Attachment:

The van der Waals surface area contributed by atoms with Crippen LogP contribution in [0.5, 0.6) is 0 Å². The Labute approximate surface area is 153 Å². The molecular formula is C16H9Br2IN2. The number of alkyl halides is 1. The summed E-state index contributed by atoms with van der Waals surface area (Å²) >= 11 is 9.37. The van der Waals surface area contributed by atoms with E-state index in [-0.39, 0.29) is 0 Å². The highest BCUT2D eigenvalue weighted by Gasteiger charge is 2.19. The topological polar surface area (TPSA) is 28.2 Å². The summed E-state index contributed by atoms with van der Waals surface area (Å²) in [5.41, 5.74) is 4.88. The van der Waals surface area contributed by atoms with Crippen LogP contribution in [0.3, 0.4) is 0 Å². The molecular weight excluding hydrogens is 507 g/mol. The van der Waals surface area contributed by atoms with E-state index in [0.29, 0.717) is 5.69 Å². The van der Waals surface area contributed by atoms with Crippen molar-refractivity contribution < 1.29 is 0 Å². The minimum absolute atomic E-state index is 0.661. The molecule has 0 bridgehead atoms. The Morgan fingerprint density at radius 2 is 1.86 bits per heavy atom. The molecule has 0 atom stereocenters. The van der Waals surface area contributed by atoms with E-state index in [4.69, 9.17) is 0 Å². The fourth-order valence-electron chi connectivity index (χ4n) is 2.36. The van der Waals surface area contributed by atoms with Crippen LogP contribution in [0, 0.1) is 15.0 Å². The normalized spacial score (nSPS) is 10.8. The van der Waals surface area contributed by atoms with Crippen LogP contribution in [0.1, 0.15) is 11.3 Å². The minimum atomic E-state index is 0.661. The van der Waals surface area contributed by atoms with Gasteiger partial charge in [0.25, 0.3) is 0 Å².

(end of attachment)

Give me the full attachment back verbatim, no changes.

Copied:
The van der Waals surface area contributed by atoms with Crippen LogP contribution in [0.5, 0.6) is 0 Å². The Labute approximate surface area is 153 Å². The molecular formula is C16H9Br2IN2. The number of alkyl halides is 1. The summed E-state index contributed by atoms with van der Waals surface area (Å²) >= 11 is 9.37. The van der Waals surface area contributed by atoms with E-state index in [-0.39, 0.29) is 0 Å². The highest BCUT2D eigenvalue weighted by Gasteiger charge is 2.19. The topological polar surface area (TPSA) is 28.2 Å². The summed E-state index contributed by atoms with van der Waals surface area (Å²) in [5.41, 5.74) is 4.88. The van der Waals surface area contributed by atoms with Crippen LogP contribution in [0.3, 0.4) is 0 Å². The molecular weight excluding hydrogens is 507 g/mol. The van der Waals surface area contributed by atoms with E-state index in [0.29, 0.717) is 5.69 Å². The van der Waals surface area contributed by atoms with Crippen molar-refractivity contribution < 1.29 is 0 Å². The minimum absolute atomic E-state index is 0.661. The molecule has 0 bridgehead atoms. The Morgan fingerprint density at radius 2 is 1.86 bits per heavy atom. The molecule has 0 atom stereocenters. The van der Waals surface area contributed by atoms with E-state index in [4.69, 9.17) is 0 Å². The fourth-order valence-electron chi connectivity index (χ4n) is 2.36. The van der Waals surface area contributed by atoms with Crippen LogP contribution in [0, 0.1) is 15.0 Å². The normalized spacial score (nSPS) is 10.8. The van der Waals surface area contributed by atoms with Crippen LogP contribution in [0.1, 0.15) is 11.3 Å². The minimum atomic E-state index is 0.661. The van der Waals surface area contributed by atoms with Gasteiger partial charge in [0.25, 0.3) is 0 Å².